China enacts long-awaited domestic violence law
Violence in the home traditionally considered a family matter
Same-sex couples are excluded from the law
After a decades-long push, China has finally enacted its first nationwide law prohibiting domestic violence.
The ground-breaking legislation covers both married and co-habiting couples and those living in foster families. It comes into force March 1, state news agency Xinhua reported.
It also defines domestic violence for the first time, and includes pyschological abuse as well as physical violence.
However, critics say there are still gaps – it excludes same-sex couples and makes no mention of sexual violence.
Until 2001, when China amended its marriage law, abuse wasn’t considered grounds for divorce and violence in the home has traditionally been regarded as a private matter to be dealt with by family members.
The high-profile divorce in 2013 of Li Yang, the founder of the “Crazy English” teaching method and his American wife Kim Lee, forced the issue out of the shadows, Xinhua says.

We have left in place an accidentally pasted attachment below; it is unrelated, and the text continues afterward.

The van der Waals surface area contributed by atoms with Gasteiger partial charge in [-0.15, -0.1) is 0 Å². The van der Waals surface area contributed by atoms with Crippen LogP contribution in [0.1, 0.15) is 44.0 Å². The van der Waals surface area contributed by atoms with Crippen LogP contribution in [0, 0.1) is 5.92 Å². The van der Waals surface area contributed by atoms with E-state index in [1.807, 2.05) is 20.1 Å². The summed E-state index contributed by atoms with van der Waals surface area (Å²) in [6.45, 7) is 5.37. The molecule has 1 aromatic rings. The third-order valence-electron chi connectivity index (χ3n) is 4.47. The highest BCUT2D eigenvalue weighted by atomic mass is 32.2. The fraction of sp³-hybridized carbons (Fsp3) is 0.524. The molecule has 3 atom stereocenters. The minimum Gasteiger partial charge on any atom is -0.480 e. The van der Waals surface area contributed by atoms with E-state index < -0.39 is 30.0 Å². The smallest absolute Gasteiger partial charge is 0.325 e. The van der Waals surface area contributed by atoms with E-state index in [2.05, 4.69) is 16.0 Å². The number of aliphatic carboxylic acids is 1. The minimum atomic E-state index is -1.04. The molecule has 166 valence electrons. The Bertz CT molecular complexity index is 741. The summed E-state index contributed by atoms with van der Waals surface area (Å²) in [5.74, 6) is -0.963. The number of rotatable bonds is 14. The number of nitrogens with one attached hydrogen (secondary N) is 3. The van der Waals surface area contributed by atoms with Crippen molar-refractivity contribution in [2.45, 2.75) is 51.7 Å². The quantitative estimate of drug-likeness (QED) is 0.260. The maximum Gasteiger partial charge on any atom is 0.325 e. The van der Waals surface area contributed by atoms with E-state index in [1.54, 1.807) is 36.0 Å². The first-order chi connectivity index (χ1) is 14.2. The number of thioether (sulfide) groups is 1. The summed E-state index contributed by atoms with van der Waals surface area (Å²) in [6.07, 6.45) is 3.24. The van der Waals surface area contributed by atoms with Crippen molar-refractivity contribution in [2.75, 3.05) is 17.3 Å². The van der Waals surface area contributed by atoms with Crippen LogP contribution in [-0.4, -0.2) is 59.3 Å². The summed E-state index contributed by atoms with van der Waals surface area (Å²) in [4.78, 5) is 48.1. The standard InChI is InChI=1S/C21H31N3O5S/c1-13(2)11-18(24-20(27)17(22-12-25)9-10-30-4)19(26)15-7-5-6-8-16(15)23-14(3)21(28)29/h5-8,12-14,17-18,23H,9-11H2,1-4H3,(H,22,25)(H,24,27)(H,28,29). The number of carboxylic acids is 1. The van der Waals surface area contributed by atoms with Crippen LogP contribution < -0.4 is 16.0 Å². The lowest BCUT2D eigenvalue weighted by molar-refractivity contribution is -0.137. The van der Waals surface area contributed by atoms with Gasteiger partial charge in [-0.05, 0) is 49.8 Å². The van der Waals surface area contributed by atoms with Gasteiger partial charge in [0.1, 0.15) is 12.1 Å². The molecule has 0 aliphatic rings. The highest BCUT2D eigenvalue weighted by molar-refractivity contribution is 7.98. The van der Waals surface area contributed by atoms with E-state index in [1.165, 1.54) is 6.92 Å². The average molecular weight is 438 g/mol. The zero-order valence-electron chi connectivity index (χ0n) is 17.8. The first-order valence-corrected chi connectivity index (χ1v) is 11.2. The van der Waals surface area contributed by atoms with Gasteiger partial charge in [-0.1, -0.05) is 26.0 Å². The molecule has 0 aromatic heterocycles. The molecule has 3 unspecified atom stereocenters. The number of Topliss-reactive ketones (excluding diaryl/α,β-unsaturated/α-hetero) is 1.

In 2011, Lee posted pictures of her bruised face on Chinese social media and accused her husband of domestic violence. She later said in an essay in the New York Times that police had told her no crime had occurred.
Li admitted beating his wife but attacked her for breaking with Chinese tradition and discussing private matters in public. The episode triggered a massive public debate on domestic violence.
The All China Women’s Federation estimates that one in four married women has experienced domestic abuse, according to state media.
Deng Xiuxin, a member of the National People’s Congress Standing Committee, said the law was a good move but could be hard to put into practice.
“We need to clarity the responsibilities of different departments and invest money and human resources, such as social workers,” she told the China Daily.